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A mother in Southern California is being hailed as a hero after rescuing her five-year-old son from an attacking mountain lion.

The little boy was playing outside his home in Calabasas, a city lying west of Los Angeles in the Santa Monica Mountains, when the large cat pounced on him.

The 65-pound (30 kg) mountain lion dragged the boy about 45 yards across the front lawn before the mother acted fast, running out and striking the creature with her bare hands and forcing it to free her son.

“The true hero of this story is his mom because she absolutely saved her son’s life,” California Department of Fish and Wildlife spokesman Captain Patrick Foy told Associated Press on Saturday.

“She ran out of the house and started punching and striking the mountain lion with her bare hands and got him off her son,” Foy added.

The boy sustained significant injuries to his head, neck and upper torso, but is now in stable condition at a hospital in Los Angeles, according to authorities.

The mountain lion was later located and killed by an officer with the California Department of Fish and Wildlife, who found the big cat crouching in the bushes with its “ears back and hissing” at the officer shortly after he arrived at the property.

“Due to its behavior and proximity to the attack, the warden believed it was likely the attacking lion and to protect public safety shot and killed it on sight,” the wildlife department noted in its statement.

The mountain lion attack is the first such attack on a human in Los Angeles County since 1995, according to Fish and Wildlife.

The Santa Monica Mountains is a biodiverse region teeming with wildlife such as large raptors, mountain lions, bears, coyote, deer, lizards, and snakes. However, their numbers have rapidly faded in recent years, causing local wildlife authorities to find new ways to manage the region’s endemic species.

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Blue Whales Return to Spain’s Coast After Disappearing for 40 Years

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Blue whales have been returning to the Atlantic coast of Spain after an absence of over 40 years in the region, when whaling industries drove the species to the brink of extinction.

Blue whales, which are the world’s largest mammals, had long disappeared from the region until the recent sightings.

The first was spotted off the coast of Galicia near Ons Island by marine biologist Bruno Díaz, who heads the Bottlenose Dolphin Research.

Another one of the majestic creatures was spotted the following year in 2018 and yet another in 2019. In 2020, two whales again made their return to the area.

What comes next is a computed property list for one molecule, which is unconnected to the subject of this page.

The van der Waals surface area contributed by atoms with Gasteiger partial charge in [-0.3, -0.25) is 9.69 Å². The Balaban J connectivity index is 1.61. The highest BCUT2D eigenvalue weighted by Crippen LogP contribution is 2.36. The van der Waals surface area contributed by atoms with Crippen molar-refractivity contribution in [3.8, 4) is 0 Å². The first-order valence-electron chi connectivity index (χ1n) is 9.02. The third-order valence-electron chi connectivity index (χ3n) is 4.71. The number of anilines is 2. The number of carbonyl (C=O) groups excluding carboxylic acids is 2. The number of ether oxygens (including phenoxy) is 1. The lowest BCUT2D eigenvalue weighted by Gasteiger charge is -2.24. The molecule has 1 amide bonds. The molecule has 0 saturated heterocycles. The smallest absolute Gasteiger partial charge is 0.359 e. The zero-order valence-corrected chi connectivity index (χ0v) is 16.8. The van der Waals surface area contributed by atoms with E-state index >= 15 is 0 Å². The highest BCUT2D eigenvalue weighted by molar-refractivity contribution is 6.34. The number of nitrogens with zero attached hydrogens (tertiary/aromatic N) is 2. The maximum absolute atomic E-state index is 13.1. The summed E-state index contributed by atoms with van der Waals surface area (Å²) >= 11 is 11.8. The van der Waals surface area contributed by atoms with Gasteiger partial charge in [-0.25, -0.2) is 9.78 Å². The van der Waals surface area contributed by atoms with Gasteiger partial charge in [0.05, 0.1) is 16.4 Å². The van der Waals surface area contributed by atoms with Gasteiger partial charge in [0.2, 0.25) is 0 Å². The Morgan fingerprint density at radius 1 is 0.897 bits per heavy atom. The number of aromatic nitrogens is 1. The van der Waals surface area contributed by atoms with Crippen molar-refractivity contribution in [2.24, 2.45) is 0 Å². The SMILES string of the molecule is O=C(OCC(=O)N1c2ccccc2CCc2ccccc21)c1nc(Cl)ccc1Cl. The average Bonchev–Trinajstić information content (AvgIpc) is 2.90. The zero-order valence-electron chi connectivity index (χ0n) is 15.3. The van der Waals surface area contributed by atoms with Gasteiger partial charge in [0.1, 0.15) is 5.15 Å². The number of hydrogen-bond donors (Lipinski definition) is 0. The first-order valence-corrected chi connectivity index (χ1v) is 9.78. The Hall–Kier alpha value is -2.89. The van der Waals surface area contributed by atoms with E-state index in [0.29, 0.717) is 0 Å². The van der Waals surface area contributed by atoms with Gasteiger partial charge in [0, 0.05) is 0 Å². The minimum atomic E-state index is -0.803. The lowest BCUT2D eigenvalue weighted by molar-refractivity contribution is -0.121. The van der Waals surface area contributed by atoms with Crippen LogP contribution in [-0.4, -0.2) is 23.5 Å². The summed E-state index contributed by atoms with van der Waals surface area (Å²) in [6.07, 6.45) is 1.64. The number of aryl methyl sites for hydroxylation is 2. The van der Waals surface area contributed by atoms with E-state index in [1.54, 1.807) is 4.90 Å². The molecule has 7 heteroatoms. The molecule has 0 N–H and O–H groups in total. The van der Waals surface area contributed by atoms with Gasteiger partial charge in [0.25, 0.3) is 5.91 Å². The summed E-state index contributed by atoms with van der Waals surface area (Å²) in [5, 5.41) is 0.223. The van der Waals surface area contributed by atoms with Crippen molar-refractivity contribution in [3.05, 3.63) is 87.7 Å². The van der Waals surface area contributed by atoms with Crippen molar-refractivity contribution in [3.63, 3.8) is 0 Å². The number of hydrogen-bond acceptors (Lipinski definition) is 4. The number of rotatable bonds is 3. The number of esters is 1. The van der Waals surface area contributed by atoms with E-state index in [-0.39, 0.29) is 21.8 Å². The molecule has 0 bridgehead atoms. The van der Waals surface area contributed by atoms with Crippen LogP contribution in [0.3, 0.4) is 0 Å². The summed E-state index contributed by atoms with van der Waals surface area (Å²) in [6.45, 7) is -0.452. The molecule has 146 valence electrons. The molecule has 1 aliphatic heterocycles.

It remains unclear as of yet as to why the creatures have returned to the area, but controls on local whaling industries are believed to play a role.

“I believe the moratorium on whaling has been a key factor,” Díaz remarked, according to the Guardian. “In the 1970s, just before the ban was introduced, an entire generation of blue whales disappeared. Now, more than 40 years later, we’re seeing the return of the descendants of the few that survived.”

Whaling had been a traditional industry in Galicia for hundreds of years before Spain finally acted to ban whaling in 1986, long after the blue whale’s presence in the region had faded away.

Some fear that the return of the massive sea mammals is a sign of global warming.

“I’m pessimistic because there’s a high possibility that climate change is having a major impact on the blue whale’s habitat,” said marine biologist Alfredo López in comments to La Voz de Galicia.

“Firstly, because they never venture south of the equator, and if global warming pushes this line north, their habitat will be reduced,” he continued “And secondly, if it means the food they normally eat is disappearing, then what we’re seeing is dramatic and not something to celebrate.”

Díaz said that while the data certainly supports this theory, it is too early to determine climate as the precise cause.

“It is true that the data we have points to this trend [climate change] but it is not enough yet,” he told Público news.

Another possibility is that the ancestral memory of the old creatures or even a longing for their home may offer an explanation, according to Díaz.

“In recent years it’s been discovered that the blue whale’s migration is driven by memory, not by environmental conditions,” he said. “This year there hasn’t been a notable increase in plankton, but here they are. Experiences are retained in the collective memory and drive the species to return.”

In recent years, researchers have found that migratory patterns are also driven by the cultural knowledge existing in many groups of species.

Researchers believe this type of folk memory, or cultural knowledge, exists in many species and is key to their survival.

A typical blue whale is 20-24 metres long and weighs 120 tonnes – equivalent to 16 elephants – but specimens of up to 30 metres and 170 tonnes have been found.